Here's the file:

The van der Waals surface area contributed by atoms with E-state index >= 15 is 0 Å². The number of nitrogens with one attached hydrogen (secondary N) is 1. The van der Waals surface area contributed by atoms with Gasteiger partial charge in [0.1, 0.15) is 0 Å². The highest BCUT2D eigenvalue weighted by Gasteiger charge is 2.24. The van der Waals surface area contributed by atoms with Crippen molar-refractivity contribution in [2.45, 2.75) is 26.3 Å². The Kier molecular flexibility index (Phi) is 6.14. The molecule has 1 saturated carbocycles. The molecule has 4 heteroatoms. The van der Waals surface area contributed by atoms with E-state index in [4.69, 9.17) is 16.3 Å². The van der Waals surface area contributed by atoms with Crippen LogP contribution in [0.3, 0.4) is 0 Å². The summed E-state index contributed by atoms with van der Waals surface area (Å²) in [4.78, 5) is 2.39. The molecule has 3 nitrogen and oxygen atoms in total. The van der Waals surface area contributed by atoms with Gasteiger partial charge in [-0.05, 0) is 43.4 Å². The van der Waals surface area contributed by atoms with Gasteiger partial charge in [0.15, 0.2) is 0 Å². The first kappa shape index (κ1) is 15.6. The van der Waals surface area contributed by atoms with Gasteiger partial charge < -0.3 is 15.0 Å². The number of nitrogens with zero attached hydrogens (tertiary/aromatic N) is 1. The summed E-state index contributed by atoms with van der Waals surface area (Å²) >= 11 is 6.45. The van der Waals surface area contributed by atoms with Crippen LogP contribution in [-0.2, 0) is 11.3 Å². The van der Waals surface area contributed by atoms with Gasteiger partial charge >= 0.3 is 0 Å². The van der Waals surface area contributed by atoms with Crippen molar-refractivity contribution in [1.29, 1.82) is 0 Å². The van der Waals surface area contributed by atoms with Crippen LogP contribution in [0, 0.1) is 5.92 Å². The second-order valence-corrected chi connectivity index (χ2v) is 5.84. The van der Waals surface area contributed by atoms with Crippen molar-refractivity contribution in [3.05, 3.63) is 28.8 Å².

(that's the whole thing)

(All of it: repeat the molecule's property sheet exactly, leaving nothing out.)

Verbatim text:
The van der Waals surface area contributed by atoms with E-state index >= 15 is 0 Å². The number of nitrogens with one attached hydrogen (secondary N) is 1. The van der Waals surface area contributed by atoms with Gasteiger partial charge in [0.1, 0.15) is 0 Å². The highest BCUT2D eigenvalue weighted by Gasteiger charge is 2.24. The van der Waals surface area contributed by atoms with Crippen molar-refractivity contribution in [2.45, 2.75) is 26.3 Å². The Kier molecular flexibility index (Phi) is 6.14. The molecule has 1 saturated carbocycles. The molecule has 4 heteroatoms. The van der Waals surface area contributed by atoms with E-state index in [4.69, 9.17) is 16.3 Å². The van der Waals surface area contributed by atoms with Crippen LogP contribution in [0.3, 0.4) is 0 Å². The summed E-state index contributed by atoms with van der Waals surface area (Å²) in [4.78, 5) is 2.39. The molecule has 3 nitrogen and oxygen atoms in total. The van der Waals surface area contributed by atoms with Gasteiger partial charge in [-0.05, 0) is 43.4 Å². The van der Waals surface area contributed by atoms with Gasteiger partial charge in [0.15, 0.2) is 0 Å². The first kappa shape index (κ1) is 15.6. The van der Waals surface area contributed by atoms with Gasteiger partial charge < -0.3 is 15.0 Å². The number of nitrogens with zero attached hydrogens (tertiary/aromatic N) is 1. The summed E-state index contributed by atoms with van der Waals surface area (Å²) >= 11 is 6.45. The van der Waals surface area contributed by atoms with Crippen LogP contribution in [-0.2, 0) is 11.3 Å². The van der Waals surface area contributed by atoms with Gasteiger partial charge >= 0.3 is 0 Å². The van der Waals surface area contributed by atoms with Crippen molar-refractivity contribution in [1.29, 1.82) is 0 Å². The van der Waals surface area contributed by atoms with Crippen LogP contribution in [0, 0.1) is 5.92 Å². The second-order valence-corrected chi connectivity index (χ2v) is 5.84. The van der Waals surface area contributed by atoms with Crippen molar-refractivity contribution in [3.05, 3.63) is 28.8 Å².